Friday, November 2, 2012

Social Media and (Self-Imposed) Guidelines

Okay, so you might have noticed that I've added a little structure to my blogging. This is mostly because I've been spewing stuff out here on the blogosphere for like, 5 years now (okay, maybe not that long. Maybe only 4), and while there's a neverending supply of things to talk about, even I run dry.

Or maybe I'm addicted to schedules and routines. It's a toss up.

But I've been doing a sort of "writing how-to" series thing on Mondays, and I thought it might be fun to talk social media on Wednesdays. I sort of missed it this week due to the craziness of Halloween, so I'm putting it up today.

I think I'll start with how I view social media, and the guidelines I've come up with for myself.

So I actively participate in 3 social media outlets that I use to promote myself and my books:
1. This blog
2. Twitter
3. Facebook

I do talk about personal things on all 3 of those, but if I wasn't a writer and didn't have books, I most likely would not have accounts at any of those places. I am also on Pinterest, but I don't use that for promotional purposes, but only to find ways to clean my jetted tub.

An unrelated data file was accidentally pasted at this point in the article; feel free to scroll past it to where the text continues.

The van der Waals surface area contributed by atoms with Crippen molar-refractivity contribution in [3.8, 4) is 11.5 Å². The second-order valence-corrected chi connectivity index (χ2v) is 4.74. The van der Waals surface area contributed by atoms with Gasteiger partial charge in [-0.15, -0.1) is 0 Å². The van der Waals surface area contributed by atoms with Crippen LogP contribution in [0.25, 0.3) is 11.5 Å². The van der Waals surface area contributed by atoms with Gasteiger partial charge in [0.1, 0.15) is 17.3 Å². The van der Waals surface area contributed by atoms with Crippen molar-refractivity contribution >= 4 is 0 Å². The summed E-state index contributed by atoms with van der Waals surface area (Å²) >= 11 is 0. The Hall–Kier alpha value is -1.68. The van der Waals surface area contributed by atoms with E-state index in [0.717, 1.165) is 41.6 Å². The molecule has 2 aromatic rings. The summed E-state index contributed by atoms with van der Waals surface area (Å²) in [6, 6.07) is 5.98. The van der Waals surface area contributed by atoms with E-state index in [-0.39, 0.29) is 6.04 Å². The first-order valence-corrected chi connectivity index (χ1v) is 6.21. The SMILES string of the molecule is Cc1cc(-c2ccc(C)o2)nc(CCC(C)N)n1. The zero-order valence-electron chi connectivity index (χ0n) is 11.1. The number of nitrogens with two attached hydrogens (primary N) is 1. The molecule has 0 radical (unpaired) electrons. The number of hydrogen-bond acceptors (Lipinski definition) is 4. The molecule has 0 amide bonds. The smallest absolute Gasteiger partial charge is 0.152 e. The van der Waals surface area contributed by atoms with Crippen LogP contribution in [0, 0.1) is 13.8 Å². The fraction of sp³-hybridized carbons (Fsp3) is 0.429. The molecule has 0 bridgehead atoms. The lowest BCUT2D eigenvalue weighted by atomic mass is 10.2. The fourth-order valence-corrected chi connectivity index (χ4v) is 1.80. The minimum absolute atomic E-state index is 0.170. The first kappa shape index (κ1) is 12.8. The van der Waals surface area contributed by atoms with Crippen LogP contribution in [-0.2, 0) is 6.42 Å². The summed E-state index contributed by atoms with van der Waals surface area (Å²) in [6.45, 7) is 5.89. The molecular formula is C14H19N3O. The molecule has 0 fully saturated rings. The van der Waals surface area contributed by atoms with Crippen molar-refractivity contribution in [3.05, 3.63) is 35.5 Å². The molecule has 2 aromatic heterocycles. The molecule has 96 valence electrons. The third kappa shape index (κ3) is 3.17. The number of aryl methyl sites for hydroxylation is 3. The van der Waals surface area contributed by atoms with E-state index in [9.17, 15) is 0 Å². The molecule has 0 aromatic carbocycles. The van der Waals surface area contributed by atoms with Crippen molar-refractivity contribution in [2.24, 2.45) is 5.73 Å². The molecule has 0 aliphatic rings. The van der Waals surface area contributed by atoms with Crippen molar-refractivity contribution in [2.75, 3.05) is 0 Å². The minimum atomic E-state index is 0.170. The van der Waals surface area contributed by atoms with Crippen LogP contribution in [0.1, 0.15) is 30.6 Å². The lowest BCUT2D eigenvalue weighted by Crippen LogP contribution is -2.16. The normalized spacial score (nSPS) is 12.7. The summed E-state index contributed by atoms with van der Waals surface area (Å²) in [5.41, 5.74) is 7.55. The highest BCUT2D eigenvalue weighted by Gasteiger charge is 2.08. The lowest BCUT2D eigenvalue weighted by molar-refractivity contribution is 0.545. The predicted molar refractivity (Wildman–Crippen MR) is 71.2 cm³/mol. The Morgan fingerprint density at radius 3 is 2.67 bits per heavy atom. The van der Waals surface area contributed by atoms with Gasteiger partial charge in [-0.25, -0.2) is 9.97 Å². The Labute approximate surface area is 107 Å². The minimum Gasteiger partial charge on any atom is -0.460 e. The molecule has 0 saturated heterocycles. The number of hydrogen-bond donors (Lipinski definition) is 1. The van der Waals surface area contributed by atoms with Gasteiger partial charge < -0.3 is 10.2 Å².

So I view my social media outlets as a way I can spread the word about book deals, reviews, cover reveals, what I'm working on, etc. My social media outlets give me a safe place to talk about myself and my work, as well as provide a place where I can keep up with others, their interests, and their books. That's how I view social media.

I do not sit and think about what to post on twitter or Facebook. If something occurs to me naturally, I post it. I want these two places to be very organic, almost spontaneous, because that's how I use them. I do, however, think about my blog posts, and plan them in advance.

My guidelines for myself regarding social media are pretty simple:
1. Talk about more than my books.
2. Rule of 5: For every one thing I post about my books, I try to post at least 5 non-book things, or talk about someone else's book before I post about me again.
3. Be willing to RT for others, read for others, blog for others.
4. Engage. I try to respond to blog comments, visit blogs, respond to @-messages, FB messages/posts, etc. It's a conversation, and I try to engage in it. 
5. Be positive and genuine. Feeling down? I just stay offline. Heart not in it? Stay offline.

So there you go! That's how I view my social media outlets, and the guidelines I have for myself about them. I think next week, I'll talk about Facebook, and what I do there social media wise.

Do you have something social media related you'd like me to discuss? Do you have guidelines for yourself for the different social media outlets? How do you view them?


Maria Zannini said...

These are my guidelines almost to the letter. It's very important to me to relate to the reader as a person first and then as an author.

I truly believe sales will come with an excellent back list and not a promotion extravaganza.

Stina said...